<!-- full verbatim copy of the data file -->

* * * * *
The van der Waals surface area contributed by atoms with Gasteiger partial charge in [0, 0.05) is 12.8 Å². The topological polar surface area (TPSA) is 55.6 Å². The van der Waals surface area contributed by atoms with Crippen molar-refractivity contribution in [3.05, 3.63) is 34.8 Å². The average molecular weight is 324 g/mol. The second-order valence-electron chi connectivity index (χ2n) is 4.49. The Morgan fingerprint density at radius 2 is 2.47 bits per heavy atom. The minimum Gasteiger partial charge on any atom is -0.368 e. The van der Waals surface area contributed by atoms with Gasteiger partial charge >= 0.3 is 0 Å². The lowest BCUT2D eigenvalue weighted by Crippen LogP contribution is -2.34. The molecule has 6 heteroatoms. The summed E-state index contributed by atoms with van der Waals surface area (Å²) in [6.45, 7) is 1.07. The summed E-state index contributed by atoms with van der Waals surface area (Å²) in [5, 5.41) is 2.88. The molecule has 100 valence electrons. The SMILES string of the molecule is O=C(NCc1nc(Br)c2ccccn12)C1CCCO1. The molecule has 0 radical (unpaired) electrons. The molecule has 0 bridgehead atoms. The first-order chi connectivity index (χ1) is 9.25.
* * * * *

The van der Waals surface area contributed by atoms with Gasteiger partial charge in [0, 0.05) is 12.8 Å². The topological polar surface area (TPSA) is 55.6 Å². The van der Waals surface area contributed by atoms with Crippen molar-refractivity contribution in [3.05, 3.63) is 34.8 Å². The average molecular weight is 324 g/mol. The second-order valence-electron chi connectivity index (χ2n) is 4.49. The Morgan fingerprint density at radius 2 is 2.47 bits per heavy atom. The minimum Gasteiger partial charge on any atom is -0.368 e. The van der Waals surface area contributed by atoms with Gasteiger partial charge >= 0.3 is 0 Å². The lowest BCUT2D eigenvalue weighted by Crippen LogP contribution is -2.34. The molecule has 6 heteroatoms. The summed E-state index contributed by atoms with van der Waals surface area (Å²) in [6.45, 7) is 1.07. The summed E-state index contributed by atoms with van der Waals surface area (Å²) in [5, 5.41) is 2.88. The molecule has 100 valence electrons. The SMILES string of the molecule is O=C(NCc1nc(Br)c2ccccn12)C1CCCO1. The molecule has 0 radical (unpaired) electrons. The molecule has 0 bridgehead atoms. The first-order chi connectivity index (χ1) is 9.25.